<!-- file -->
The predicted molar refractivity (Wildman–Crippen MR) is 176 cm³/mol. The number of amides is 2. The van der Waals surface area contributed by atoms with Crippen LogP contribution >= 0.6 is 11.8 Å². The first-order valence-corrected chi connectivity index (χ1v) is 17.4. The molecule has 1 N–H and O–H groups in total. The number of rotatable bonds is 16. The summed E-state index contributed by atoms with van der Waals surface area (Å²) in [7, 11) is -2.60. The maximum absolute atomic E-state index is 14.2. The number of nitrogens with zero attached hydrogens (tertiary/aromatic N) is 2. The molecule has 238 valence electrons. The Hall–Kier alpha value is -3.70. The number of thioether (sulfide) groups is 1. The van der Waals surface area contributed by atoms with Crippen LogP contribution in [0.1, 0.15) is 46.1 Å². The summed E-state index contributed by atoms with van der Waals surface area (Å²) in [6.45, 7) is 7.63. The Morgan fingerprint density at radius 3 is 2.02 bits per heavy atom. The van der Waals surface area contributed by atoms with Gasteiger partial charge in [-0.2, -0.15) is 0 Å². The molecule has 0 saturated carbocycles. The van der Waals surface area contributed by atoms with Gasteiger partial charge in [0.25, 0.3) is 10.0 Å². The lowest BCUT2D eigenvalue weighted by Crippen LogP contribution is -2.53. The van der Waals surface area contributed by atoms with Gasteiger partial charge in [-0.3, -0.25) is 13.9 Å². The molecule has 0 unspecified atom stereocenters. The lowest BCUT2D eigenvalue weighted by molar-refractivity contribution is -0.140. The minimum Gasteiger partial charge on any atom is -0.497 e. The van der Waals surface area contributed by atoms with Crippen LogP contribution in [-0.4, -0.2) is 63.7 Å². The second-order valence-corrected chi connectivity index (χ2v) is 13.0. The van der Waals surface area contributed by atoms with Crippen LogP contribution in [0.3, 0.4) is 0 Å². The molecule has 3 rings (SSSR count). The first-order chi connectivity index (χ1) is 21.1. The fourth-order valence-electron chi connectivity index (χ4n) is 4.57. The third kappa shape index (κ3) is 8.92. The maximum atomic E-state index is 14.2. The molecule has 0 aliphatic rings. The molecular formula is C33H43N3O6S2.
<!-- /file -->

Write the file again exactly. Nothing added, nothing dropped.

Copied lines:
The predicted molar refractivity (Wildman–Crippen MR) is 176 cm³/mol. The number of amides is 2. The van der Waals surface area contributed by atoms with Crippen LogP contribution >= 0.6 is 11.8 Å². The first-order valence-corrected chi connectivity index (χ1v) is 17.4. The molecule has 1 N–H and O–H groups in total. The number of rotatable bonds is 16. The summed E-state index contributed by atoms with van der Waals surface area (Å²) in [7, 11) is -2.60. The maximum absolute atomic E-state index is 14.2. The number of nitrogens with zero attached hydrogens (tertiary/aromatic N) is 2. The molecule has 238 valence electrons. The Hall–Kier alpha value is -3.70. The number of thioether (sulfide) groups is 1. The van der Waals surface area contributed by atoms with Crippen LogP contribution in [0.1, 0.15) is 46.1 Å². The summed E-state index contributed by atoms with van der Waals surface area (Å²) in [6.45, 7) is 7.63. The Morgan fingerprint density at radius 3 is 2.02 bits per heavy atom. The van der Waals surface area contributed by atoms with Gasteiger partial charge in [-0.2, -0.15) is 0 Å². The molecule has 0 saturated carbocycles. The van der Waals surface area contributed by atoms with Gasteiger partial charge in [0.25, 0.3) is 10.0 Å². The lowest BCUT2D eigenvalue weighted by Crippen LogP contribution is -2.53. The van der Waals surface area contributed by atoms with Gasteiger partial charge in [-0.3, -0.25) is 13.9 Å². The molecule has 0 unspecified atom stereocenters. The lowest BCUT2D eigenvalue weighted by molar-refractivity contribution is -0.140. The minimum Gasteiger partial charge on any atom is -0.497 e. The van der Waals surface area contributed by atoms with Crippen LogP contribution in [-0.4, -0.2) is 63.7 Å². The second-order valence-corrected chi connectivity index (χ2v) is 13.0. The van der Waals surface area contributed by atoms with Crippen LogP contribution in [0.3, 0.4) is 0 Å². The molecule has 3 rings (SSSR count). The first-order chi connectivity index (χ1) is 21.1. The fourth-order valence-electron chi connectivity index (χ4n) is 4.57. The third kappa shape index (κ3) is 8.92. The maximum atomic E-state index is 14.2. The molecule has 0 aliphatic rings. The molecular formula is C33H43N3O6S2.